Online Mapping with APIs

  • Michael P. Peterson
Part of the Lecture Notes in Geoinformation and Cartography book series (LNGC)


Bringing maps to users has been made much easier with the World Wide Web. Millions of maps now make their way through a world-wide network of computers. A major change occurred in 2005 in how those maps were delivered when Google Maps implemented a tile-based mapping system based on AJAX that facilitated interactive zooming and panning. The following year, an Application Programmer Interface (API) was released that gave programmers access to the underlying mapping functions. It was now possible to place data on top of the Google base map and make this map available to anyone. This system was created at tremendous expense. It is calculated that the number of tiles required at 20 zoom levels is nearly 1.5 trillion. At 15 KB per tile, this equates to 20 Petabytes or 20,480 TB and a data storage cost of between US $2 million and US $2 billion per data center. This expenditure indicates the level of importance that online companies place on maps. It also represents a shift in how maps of all kinds are delivered to users. Mobile devices are a further indication of this change in map delivery.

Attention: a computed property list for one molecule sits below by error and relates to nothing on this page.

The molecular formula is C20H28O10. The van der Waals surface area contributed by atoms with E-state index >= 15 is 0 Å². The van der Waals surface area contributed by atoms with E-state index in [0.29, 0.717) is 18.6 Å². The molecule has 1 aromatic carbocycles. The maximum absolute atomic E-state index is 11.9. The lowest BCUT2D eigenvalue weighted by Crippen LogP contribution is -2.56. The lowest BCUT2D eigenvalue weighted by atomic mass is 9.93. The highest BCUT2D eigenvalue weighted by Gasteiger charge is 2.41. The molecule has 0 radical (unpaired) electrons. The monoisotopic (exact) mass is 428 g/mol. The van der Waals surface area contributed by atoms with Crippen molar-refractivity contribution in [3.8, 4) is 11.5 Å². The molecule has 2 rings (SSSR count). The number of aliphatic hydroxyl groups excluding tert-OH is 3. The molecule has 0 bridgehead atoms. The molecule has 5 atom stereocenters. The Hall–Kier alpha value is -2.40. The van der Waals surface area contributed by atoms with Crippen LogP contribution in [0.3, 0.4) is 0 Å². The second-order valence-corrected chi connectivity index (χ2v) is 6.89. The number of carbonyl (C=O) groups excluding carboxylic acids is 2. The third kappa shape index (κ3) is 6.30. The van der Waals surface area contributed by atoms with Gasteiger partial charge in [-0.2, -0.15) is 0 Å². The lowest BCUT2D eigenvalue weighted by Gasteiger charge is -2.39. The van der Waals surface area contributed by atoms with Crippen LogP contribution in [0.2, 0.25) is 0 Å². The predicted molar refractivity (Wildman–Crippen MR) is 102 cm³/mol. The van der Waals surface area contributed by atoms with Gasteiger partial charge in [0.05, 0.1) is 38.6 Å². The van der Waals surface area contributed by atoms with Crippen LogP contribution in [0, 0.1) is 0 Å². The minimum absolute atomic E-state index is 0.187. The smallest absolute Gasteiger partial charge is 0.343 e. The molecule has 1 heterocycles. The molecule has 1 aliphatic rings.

Mobile Phone Cell Phone Application Programmer Interface Online Mapping Mobile Phone Network 
These keywords were added by machine and not by the authors. This process is experimental and the keywords may be updated as the learning algorithm improves.


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Copyright information

© Springer-Velag Berlin Heidelberg 2012

Authors and Affiliations

  1. 1.Department of Geography/GeologyUniversity of Nebraska at OmahaOmahaUSA

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